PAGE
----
Individuals on income-based Medicaid may not enroll in a Marketplace plan.


  • What if I do nothing and auto-renew in the Marketplace plan that I had last year?
    If you received tax subsidies in 2015 for your Marketplace plan, the tax subsidies are based on what is known as the benchmark plan. The benchmark plan itself can differ from county to county. For 2015, there are many new plans available for sale in the federal Marketplace. This means that the second lowest silver plan from 2015 offered in your area may NOT be the second lowest silver plan available for sale in 2016, and your subsidy amount could be lowered.

  • I have a marketplace plan and was not eligible for a premium tax credit last year, but I lost my job. I am now within the limits for eligibility. How do I get a premium tax credit?
    The amount of premium tax credit that you can claim is based on your household income and the members of your household. To obtain a premium tax credit, you must file a tax return with the IRS for 2015. You will also need to fill out an application on www.healthcare.gov/ and provide information about your household members and your estimated income for 2016. The federal Marketplace will then estimate the amount of premium tax credit that you can claim on your tax return. Once the amount of premium tax credit has been determined, you can choose to accept all, accept a portion, or deny the premium tax credit. If you did not have a marketplace plan, you need to apply on www.healthcare.gov/ during your special enrollment period (SEP).

  • What’s the process for getting coverage?
    You should take the following steps to ensure you select the right plan option, either on or off the federal Marketplace.
    1. Review: Review your coverage and look for a letter from your plan about how your benefits and costs may change next year.
    2. Update: Starting November 1, log in to the federal Marketplace and update your 2016 application - make sure your household income and other information is up-to-date for next year.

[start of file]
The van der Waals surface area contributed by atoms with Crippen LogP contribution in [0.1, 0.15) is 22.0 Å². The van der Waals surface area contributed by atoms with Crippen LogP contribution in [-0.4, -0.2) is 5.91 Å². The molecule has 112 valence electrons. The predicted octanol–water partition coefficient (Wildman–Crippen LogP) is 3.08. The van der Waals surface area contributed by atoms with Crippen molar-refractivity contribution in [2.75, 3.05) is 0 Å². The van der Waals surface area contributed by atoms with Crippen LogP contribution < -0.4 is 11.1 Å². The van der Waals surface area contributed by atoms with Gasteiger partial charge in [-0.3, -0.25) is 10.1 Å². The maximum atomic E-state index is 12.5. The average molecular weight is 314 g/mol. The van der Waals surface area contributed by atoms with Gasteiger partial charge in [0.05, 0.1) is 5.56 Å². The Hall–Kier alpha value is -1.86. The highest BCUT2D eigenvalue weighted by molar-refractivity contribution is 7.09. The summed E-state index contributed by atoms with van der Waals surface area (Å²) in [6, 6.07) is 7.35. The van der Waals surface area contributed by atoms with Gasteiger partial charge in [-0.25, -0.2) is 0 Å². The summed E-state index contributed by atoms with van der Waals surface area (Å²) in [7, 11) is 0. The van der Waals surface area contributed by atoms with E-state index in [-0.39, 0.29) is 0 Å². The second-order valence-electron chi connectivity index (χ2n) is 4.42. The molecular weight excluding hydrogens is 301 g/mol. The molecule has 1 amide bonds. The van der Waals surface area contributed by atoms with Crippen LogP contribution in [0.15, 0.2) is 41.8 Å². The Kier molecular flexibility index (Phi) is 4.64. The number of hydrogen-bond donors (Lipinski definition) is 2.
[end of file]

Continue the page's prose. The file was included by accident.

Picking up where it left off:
3. Compare: Compare your current plan with other plans that are available in your area.
    4. Choose: Select the health plan that best fits your budget and health needs. Contact an insurance agent or certified Navigator to enroll in your plan. Make sure you discuss:
      • What doctors (providers) are “in network”?
      • What hospitals are “in network”?
      • If there are medications you are currently taking, verify the medications are covered by the plan.
      • Each plan selected may use a different drug list known as a formulary. It is important to verify:
        • Does the plan cover this medication?
        • Is there a deductible associated with the medication?
        • Is a prior authorization required in order to have this medication covered?
      • Request to look at a summary of the plan's offerings known as a summary of benefits and coverage. This document provides an overview of what is covered under the plan as well as any costs to you associated with using the benefits.
    5. Enroll: Open enrollment both on and off of the federal Marketplace begins on November 1. Make sure to review, update, compare and choose by December 15, 2015, to be sure that any changes will take effect on January 1, 2016. Contact your plan after you’ve enrolled and make sure to pay your first month’s premium.